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PREFACE.

We have frequently been informed by kind friends, anxious both for our bodily and mental preservation, that the most sensible thing we possibly could do, would be finally to deposit at the Public's door the burthen of our Magazine. We have frequently been told, that none but those zoologically or metaphysically related to the family of long-ear, would ever have endured the weight. We are now about to follow the most excellent advice conveyed with the information above quoted, and feel that, during the performance of so highly sensible an action, we can say nothing sufficiently insane to make our friends believe that we are not by them converted into paragons of reason and good sense. For as no one might impeach the sound judgment of a man who could lay down the theory of the earth to demonstration, though he danced like a comet the meanwhile ; so do we, in laying down the King's College Magazine, know of nothing so eccentric that it shall shake the centre of our gravity. We do not scruple, therefore, to give passage to all and every the odd thoughts which we now behold merrily swimming in the ink

upon our new dipped pen.

And first, among the many graces that adorn our Magazine, there is one on which we dwell with most supreme content,

we allude to, its perfection. It were almost worth our while, if any doubt the fact, to invoke Aristotle as a witness on our side : perfect, completely perfect, he would tell us that it is, for it hath a beginning, a middle, and an end. These elements most humbly do we submit to the close attention of the student of the human mind. At the beginning was a Prologue, written in the harmony of a delightful concert; Hope, as a principal performer, therein played a solo, and Energy flourished about the little white-washed ruler, batôn hight. In the middle, in the preface, that is, to the first volume, writ at the conclusion of that very immortal demiwork, a new prima donna, Triumph, made her first appearance, but was previously announced in bills. She sang a bravura to the public, and then translated her performances to a convenient spot behind the scenes. Now comes the crowning work, the End ; this preface—the last concert of the series of three, and, with consideration to our own selves be it recorded, it consisteth in the braying of a donkey. We hope we have not been oblivious of our self-respect; but if the animal alluded to be the only one that could have borne the burthen which it now deposits, it is the only one that can have an indefeasible right to breathe satisfaction when its labours are at an end.

When first our Maga made its entry on the world we gave a reason for that entrance, and it was--because it pleased us. The same good reason do we offer now; the same must serve to excuse its exit. We have succeeded, it is true, but that hath caused us no surprise: we knew we must—and why not then continue ? Simply, we will not.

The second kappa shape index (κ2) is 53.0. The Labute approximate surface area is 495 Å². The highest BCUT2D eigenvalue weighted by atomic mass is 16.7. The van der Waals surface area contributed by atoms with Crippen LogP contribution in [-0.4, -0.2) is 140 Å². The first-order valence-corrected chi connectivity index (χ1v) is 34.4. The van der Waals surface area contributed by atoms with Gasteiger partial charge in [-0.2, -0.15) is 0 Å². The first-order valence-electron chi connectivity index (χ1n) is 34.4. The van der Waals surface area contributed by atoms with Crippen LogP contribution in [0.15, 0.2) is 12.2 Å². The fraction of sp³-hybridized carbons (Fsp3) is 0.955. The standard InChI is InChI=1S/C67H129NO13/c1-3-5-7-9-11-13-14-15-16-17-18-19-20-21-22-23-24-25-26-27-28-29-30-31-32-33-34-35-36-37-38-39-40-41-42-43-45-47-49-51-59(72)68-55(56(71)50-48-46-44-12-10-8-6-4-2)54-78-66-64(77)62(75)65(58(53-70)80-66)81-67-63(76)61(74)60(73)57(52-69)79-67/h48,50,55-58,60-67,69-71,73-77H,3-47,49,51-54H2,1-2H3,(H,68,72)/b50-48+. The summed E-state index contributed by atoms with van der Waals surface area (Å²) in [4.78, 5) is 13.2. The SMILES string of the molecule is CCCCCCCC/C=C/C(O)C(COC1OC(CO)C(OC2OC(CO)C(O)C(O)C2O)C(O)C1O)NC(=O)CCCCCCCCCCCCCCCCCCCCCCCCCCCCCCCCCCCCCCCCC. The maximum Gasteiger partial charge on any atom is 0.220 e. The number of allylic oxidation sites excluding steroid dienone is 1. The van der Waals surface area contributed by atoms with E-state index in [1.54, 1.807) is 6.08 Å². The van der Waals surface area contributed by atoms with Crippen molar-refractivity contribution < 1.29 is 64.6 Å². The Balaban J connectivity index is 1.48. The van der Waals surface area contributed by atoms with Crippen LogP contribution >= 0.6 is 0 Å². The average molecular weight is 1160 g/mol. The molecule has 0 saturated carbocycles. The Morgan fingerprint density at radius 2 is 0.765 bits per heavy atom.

We asked no excuse for our appearance; what need we, then, one for our departure? But we retract the donkey. Lively Fancies first called forth this Magazine: it is they who have been carrying it about, until at length that which was commenced as a pleasure, grew, as usual, into a business; and at last became a toil; the Fancies, then, of course rebelled,--and now they throw the burthen down. So soon as recreation becomes business, let the game be changed.

But these same Fancies,—these same sporting Jacks, that, while they have been carrying their Green about, have been endeavouring to entice men to follow in their course, have not, we think, been injudicious in the selection of a path whereon to roam. They have led a merry dance over many a flowery field: now and then they may be pardoned if they have thought right to cross the dusty common road; for ourselves, we think they have not favoured it too much. In sooth, we have all tripped merrily along, and if those who have danced with us have been as happy in our company as we in theirs, the frolic has not been a dull one. Now, however, we turn soberly aside into the world's high road, with its carts and its horses ; for we have seen a pretty spot to which the road appears to lead, and wish to reach it.

For the rest, we had one or two things serious to say ; but why be serious ? Are we not talking of our gambols ? True it is, of gambols that must end directly; but when the players separate only by their own consent, by ancient rule the game ends merrily.

King's COLLEGE,

Nov. 28, 1842.

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